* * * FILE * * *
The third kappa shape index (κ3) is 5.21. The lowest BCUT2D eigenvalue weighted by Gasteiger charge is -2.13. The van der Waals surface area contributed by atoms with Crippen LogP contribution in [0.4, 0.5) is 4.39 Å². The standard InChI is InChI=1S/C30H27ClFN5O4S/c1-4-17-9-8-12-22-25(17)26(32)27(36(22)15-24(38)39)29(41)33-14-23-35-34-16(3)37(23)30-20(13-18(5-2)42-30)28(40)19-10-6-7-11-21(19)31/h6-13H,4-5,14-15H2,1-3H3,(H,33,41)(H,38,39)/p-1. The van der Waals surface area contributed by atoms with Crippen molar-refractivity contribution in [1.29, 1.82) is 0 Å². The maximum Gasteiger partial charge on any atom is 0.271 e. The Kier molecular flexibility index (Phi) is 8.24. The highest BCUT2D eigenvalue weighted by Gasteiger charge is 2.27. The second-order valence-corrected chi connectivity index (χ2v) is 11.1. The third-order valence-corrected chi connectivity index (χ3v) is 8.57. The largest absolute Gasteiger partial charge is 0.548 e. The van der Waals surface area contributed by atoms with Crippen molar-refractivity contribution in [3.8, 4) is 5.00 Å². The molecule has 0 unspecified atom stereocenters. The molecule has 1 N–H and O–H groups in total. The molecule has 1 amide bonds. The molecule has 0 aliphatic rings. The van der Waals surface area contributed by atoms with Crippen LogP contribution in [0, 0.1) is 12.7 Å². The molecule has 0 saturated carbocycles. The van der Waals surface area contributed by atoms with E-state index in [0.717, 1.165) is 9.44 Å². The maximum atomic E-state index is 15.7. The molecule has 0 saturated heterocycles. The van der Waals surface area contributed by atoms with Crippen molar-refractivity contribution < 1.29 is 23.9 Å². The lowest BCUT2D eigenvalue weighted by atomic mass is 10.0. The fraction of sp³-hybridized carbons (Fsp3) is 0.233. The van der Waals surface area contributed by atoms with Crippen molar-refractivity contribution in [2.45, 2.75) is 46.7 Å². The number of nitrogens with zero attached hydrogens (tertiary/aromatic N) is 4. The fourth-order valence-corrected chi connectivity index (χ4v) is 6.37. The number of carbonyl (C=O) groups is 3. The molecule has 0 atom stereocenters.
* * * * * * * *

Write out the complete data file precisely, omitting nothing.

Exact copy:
The third kappa shape index (κ3) is 5.21. The lowest BCUT2D eigenvalue weighted by Gasteiger charge is -2.13. The van der Waals surface area contributed by atoms with Crippen LogP contribution in [0.4, 0.5) is 4.39 Å². The standard InChI is InChI=1S/C30H27ClFN5O4S/c1-4-17-9-8-12-22-25(17)26(32)27(36(22)15-24(38)39)29(41)33-14-23-35-34-16(3)37(23)30-20(13-18(5-2)42-30)28(40)19-10-6-7-11-21(19)31/h6-13H,4-5,14-15H2,1-3H3,(H,33,41)(H,38,39)/p-1. The van der Waals surface area contributed by atoms with Crippen molar-refractivity contribution in [1.29, 1.82) is 0 Å². The maximum Gasteiger partial charge on any atom is 0.271 e. The Kier molecular flexibility index (Phi) is 8.24. The highest BCUT2D eigenvalue weighted by Gasteiger charge is 2.27. The second-order valence-corrected chi connectivity index (χ2v) is 11.1. The third-order valence-corrected chi connectivity index (χ3v) is 8.57. The largest absolute Gasteiger partial charge is 0.548 e. The van der Waals surface area contributed by atoms with Crippen molar-refractivity contribution in [3.8, 4) is 5.00 Å². The molecule has 0 unspecified atom stereocenters. The molecule has 1 N–H and O–H groups in total. The molecule has 1 amide bonds. The molecule has 0 aliphatic rings. The van der Waals surface area contributed by atoms with Crippen LogP contribution in [0, 0.1) is 12.7 Å². The molecule has 0 saturated carbocycles. The van der Waals surface area contributed by atoms with E-state index in [0.717, 1.165) is 9.44 Å². The maximum atomic E-state index is 15.7. The molecule has 0 saturated heterocycles. The van der Waals surface area contributed by atoms with Crippen molar-refractivity contribution < 1.29 is 23.9 Å². The lowest BCUT2D eigenvalue weighted by atomic mass is 10.0. The fraction of sp³-hybridized carbons (Fsp3) is 0.233. The van der Waals surface area contributed by atoms with Crippen molar-refractivity contribution in [2.45, 2.75) is 46.7 Å². The number of nitrogens with zero attached hydrogens (tertiary/aromatic N) is 4. The fourth-order valence-corrected chi connectivity index (χ4v) is 6.37. The number of carbonyl (C=O) groups is 3. The molecule has 0 atom stereocenters.